'Privacy law will breed corruption' warns journalists' union
Journalists' union launches ad campaign against new rules to hide details of company directors
The Hong Kong Journalists Association (HKJA) today steps up its campaign to stop a change in the law that will restrict information on company directors available to the public.
It has taken out a full-page advertisement in the South China Morning Post and similar ads in other newspapers warning "secrecy breeds corruption" and listing the names of the 1,700 media workers and students who have signed a petition against the new restrictions - a record-breaking number for the union.
The move came after the government said yesterday it was consulting the Privacy Commission over its proposed change to the Companies Ordinance.
The HKJA says in its ad: "Freedom of the press and free flow of information is a cornerstone of Hong Kong's success." With the new law in place, "the ability of the media to disclose any illegal or unethical activity will be restricted, resulting in an infringement of the public interest".
It adds: "Allowing the public, including journalists, to examine the personal data of a director has long been a sound common practice, which has not been abused."
The HKJA also cites examples of how information found in the Companies Registry played a vital role in investigative journalism last year, to the detriment of some members of the administration and Executive Council.
HKJA chairwoman Mak Yin-ting said yesterday: "In future, when none of this information can be accessed, [journalists] will not be able to initiate investigations, or monitor whether powerful figures or officials are acting in their own interests.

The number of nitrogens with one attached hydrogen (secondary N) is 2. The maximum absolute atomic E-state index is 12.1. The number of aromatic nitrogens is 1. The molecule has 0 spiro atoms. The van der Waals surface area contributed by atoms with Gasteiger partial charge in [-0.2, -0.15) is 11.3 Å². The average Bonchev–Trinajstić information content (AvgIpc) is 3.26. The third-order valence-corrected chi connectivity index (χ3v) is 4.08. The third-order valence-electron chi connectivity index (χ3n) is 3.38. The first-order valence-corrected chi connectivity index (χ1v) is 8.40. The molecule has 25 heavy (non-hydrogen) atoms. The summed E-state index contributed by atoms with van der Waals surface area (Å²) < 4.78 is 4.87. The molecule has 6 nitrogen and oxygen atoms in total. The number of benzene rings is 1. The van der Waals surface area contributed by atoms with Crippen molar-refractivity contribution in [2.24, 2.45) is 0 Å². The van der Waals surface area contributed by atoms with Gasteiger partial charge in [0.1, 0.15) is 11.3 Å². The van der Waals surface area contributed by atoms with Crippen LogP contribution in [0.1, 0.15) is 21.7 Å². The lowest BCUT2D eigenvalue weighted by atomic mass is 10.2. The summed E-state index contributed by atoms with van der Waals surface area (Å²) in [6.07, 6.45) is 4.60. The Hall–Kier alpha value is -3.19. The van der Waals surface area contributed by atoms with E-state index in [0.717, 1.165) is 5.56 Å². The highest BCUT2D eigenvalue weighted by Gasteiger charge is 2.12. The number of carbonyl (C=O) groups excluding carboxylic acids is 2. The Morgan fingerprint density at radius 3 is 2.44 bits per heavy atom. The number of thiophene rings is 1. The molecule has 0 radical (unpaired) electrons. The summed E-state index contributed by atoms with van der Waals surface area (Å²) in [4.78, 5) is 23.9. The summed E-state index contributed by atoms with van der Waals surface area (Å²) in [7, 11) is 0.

"They can only go on what information the government chooses to give out."
In a statement yesterday, the Financial Services and Treasury Bureau insisted the plan to alter the Companies Ordinance was "in response to views gathered in public consultations".
The bureau stressed it had already reached consensus with the Legislative Council over the amendment to restrict access to some data, and full disclosure of information about directors would still be available to some people, such as public officers, fellow directors and liquidators.
"We are consulting the Privacy Commission to study ways to draft the subsidiary legislation, with a view to striking a reasonable balance between satisfying the need for the public to obtain information, and protecting the privacy of over one million directors, past and present," it added.
"We will also meet with media representatives to exchange views," the statement said.
Meanwhile, Confederation of Trade Unions chief executive Mung Siu-tat is also objecting to the change, saying it would prevent employees from finding out information about "unscrupulous employers".